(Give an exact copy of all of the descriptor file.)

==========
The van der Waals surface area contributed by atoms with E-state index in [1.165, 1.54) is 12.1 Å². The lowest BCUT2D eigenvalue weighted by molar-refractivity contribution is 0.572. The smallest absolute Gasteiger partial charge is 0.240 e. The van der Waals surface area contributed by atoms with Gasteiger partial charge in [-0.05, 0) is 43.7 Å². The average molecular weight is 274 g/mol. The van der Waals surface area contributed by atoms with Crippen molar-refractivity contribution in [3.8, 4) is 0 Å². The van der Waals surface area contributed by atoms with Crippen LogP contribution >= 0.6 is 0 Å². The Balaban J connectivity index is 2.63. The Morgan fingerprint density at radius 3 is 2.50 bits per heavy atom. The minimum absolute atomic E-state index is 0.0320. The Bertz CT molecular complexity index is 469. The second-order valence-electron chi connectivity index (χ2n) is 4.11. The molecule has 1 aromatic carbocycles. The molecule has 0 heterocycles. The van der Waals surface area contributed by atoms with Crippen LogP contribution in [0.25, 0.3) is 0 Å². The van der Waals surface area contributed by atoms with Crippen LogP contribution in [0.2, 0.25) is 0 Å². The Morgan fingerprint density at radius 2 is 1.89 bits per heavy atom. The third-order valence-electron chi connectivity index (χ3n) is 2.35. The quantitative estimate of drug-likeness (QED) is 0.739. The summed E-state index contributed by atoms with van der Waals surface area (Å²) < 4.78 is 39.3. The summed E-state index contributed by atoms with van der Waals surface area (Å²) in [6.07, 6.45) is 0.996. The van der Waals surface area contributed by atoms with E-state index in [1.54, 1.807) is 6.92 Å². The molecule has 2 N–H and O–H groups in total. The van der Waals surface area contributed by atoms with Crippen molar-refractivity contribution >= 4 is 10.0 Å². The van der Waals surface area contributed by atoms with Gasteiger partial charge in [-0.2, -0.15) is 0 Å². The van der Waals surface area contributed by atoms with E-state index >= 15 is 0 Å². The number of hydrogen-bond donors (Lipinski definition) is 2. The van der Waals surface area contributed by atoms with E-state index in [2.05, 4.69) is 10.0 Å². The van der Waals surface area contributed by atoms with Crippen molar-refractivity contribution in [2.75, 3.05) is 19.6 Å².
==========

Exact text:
The van der Waals surface area contributed by atoms with E-state index in [1.165, 1.54) is 12.1 Å². The lowest BCUT2D eigenvalue weighted by molar-refractivity contribution is 0.572. The smallest absolute Gasteiger partial charge is 0.240 e. The van der Waals surface area contributed by atoms with Gasteiger partial charge in [-0.05, 0) is 43.7 Å². The average molecular weight is 274 g/mol. The van der Waals surface area contributed by atoms with Crippen molar-refractivity contribution in [3.8, 4) is 0 Å². The van der Waals surface area contributed by atoms with Crippen LogP contribution >= 0.6 is 0 Å². The Balaban J connectivity index is 2.63. The Morgan fingerprint density at radius 3 is 2.50 bits per heavy atom. The minimum absolute atomic E-state index is 0.0320. The Bertz CT molecular complexity index is 469. The second-order valence-electron chi connectivity index (χ2n) is 4.11. The molecule has 1 aromatic carbocycles. The molecule has 0 heterocycles. The van der Waals surface area contributed by atoms with Crippen LogP contribution in [0.25, 0.3) is 0 Å². The van der Waals surface area contributed by atoms with Crippen LogP contribution in [0.2, 0.25) is 0 Å². The Morgan fingerprint density at radius 2 is 1.89 bits per heavy atom. The third-order valence-electron chi connectivity index (χ3n) is 2.35. The quantitative estimate of drug-likeness (QED) is 0.739. The summed E-state index contributed by atoms with van der Waals surface area (Å²) < 4.78 is 39.3. The summed E-state index contributed by atoms with van der Waals surface area (Å²) in [6.07, 6.45) is 0.996. The van der Waals surface area contributed by atoms with E-state index in [1.54, 1.807) is 6.92 Å². The molecule has 2 N–H and O–H groups in total. The van der Waals surface area contributed by atoms with Crippen molar-refractivity contribution >= 4 is 10.0 Å². The van der Waals surface area contributed by atoms with Gasteiger partial charge in [-0.2, -0.15) is 0 Å². The van der Waals surface area contributed by atoms with E-state index >= 15 is 0 Å². The number of hydrogen-bond donors (Lipinski definition) is 2. The van der Waals surface area contributed by atoms with E-state index in [2.05, 4.69) is 10.0 Å². The van der Waals surface area contributed by atoms with Crippen molar-refractivity contribution in [2.75, 3.05) is 19.6 Å².